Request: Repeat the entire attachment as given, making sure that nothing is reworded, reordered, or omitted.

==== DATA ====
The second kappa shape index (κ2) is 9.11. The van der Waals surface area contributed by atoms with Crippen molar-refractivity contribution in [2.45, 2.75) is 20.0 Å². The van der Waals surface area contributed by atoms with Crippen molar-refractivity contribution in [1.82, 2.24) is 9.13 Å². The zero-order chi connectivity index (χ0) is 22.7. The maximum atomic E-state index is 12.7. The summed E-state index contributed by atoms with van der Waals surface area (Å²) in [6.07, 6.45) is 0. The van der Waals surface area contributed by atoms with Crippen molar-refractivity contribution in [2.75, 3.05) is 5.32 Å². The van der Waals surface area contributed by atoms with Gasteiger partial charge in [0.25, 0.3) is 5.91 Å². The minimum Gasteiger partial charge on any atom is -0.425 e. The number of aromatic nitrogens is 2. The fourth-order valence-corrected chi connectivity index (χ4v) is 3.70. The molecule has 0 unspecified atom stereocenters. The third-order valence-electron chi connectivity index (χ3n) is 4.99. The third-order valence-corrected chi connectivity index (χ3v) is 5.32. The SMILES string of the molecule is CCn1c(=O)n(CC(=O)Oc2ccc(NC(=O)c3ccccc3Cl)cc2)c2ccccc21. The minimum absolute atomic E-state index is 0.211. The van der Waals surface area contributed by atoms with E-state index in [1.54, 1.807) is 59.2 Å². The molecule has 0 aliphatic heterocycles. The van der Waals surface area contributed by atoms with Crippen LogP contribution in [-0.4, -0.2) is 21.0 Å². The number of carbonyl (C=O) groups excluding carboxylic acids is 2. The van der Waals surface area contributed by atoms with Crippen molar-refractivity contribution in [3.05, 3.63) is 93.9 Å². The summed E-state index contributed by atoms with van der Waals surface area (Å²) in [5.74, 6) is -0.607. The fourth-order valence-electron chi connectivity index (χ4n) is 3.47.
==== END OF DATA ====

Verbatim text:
The second kappa shape index (κ2) is 9.11. The van der Waals surface area contributed by atoms with Crippen molar-refractivity contribution in [2.45, 2.75) is 20.0 Å². The van der Waals surface area contributed by atoms with Crippen molar-refractivity contribution in [1.82, 2.24) is 9.13 Å². The zero-order chi connectivity index (χ0) is 22.7. The maximum atomic E-state index is 12.7. The summed E-state index contributed by atoms with van der Waals surface area (Å²) in [6.07, 6.45) is 0. The van der Waals surface area contributed by atoms with Crippen molar-refractivity contribution in [2.75, 3.05) is 5.32 Å². The van der Waals surface area contributed by atoms with Gasteiger partial charge in [0.25, 0.3) is 5.91 Å². The minimum Gasteiger partial charge on any atom is -0.425 e. The number of aromatic nitrogens is 2. The fourth-order valence-corrected chi connectivity index (χ4v) is 3.70. The molecule has 0 unspecified atom stereocenters. The third-order valence-electron chi connectivity index (χ3n) is 4.99. The third-order valence-corrected chi connectivity index (χ3v) is 5.32. The SMILES string of the molecule is CCn1c(=O)n(CC(=O)Oc2ccc(NC(=O)c3ccccc3Cl)cc2)c2ccccc21. The minimum absolute atomic E-state index is 0.211. The van der Waals surface area contributed by atoms with E-state index in [1.54, 1.807) is 59.2 Å². The molecule has 0 aliphatic heterocycles. The van der Waals surface area contributed by atoms with Crippen LogP contribution in [-0.4, -0.2) is 21.0 Å². The number of carbonyl (C=O) groups excluding carboxylic acids is 2. The van der Waals surface area contributed by atoms with Crippen molar-refractivity contribution in [3.05, 3.63) is 93.9 Å². The summed E-state index contributed by atoms with van der Waals surface area (Å²) in [5.74, 6) is -0.607. The fourth-order valence-electron chi connectivity index (χ4n) is 3.47.